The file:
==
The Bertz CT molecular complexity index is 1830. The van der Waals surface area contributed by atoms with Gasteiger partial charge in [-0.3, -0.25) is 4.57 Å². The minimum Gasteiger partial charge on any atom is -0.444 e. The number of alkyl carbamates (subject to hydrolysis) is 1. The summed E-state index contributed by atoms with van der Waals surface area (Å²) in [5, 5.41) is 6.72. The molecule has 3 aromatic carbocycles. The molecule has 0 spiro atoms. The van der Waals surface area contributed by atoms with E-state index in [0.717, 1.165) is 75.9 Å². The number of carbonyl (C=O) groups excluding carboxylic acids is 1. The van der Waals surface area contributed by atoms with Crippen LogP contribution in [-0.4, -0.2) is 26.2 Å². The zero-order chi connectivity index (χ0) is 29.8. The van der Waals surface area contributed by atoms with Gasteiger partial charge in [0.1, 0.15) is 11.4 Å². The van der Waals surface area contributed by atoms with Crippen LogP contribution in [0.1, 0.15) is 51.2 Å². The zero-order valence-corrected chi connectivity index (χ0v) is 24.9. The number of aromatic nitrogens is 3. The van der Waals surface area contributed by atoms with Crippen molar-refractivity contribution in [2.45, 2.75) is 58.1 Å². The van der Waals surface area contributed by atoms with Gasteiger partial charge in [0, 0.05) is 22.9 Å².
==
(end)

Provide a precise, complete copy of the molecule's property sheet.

The Bertz CT molecular complexity index is 1830. The van der Waals surface area contributed by atoms with Gasteiger partial charge in [-0.3, -0.25) is 4.57 Å². The minimum Gasteiger partial charge on any atom is -0.444 e. The number of alkyl carbamates (subject to hydrolysis) is 1. The summed E-state index contributed by atoms with van der Waals surface area (Å²) in [5, 5.41) is 6.72. The molecule has 3 aromatic carbocycles. The molecule has 0 spiro atoms. The van der Waals surface area contributed by atoms with E-state index in [0.717, 1.165) is 75.9 Å². The number of carbonyl (C=O) groups excluding carboxylic acids is 1. The van der Waals surface area contributed by atoms with Crippen LogP contribution in [-0.4, -0.2) is 26.2 Å². The zero-order chi connectivity index (χ0) is 29.8. The van der Waals surface area contributed by atoms with Gasteiger partial charge in [0.1, 0.15) is 11.4 Å². The van der Waals surface area contributed by atoms with Crippen LogP contribution in [0.1, 0.15) is 51.2 Å². The zero-order valence-corrected chi connectivity index (χ0v) is 24.9. The number of aromatic nitrogens is 3. The van der Waals surface area contributed by atoms with Crippen molar-refractivity contribution in [2.45, 2.75) is 58.1 Å². The van der Waals surface area contributed by atoms with Gasteiger partial charge in [0, 0.05) is 22.9 Å².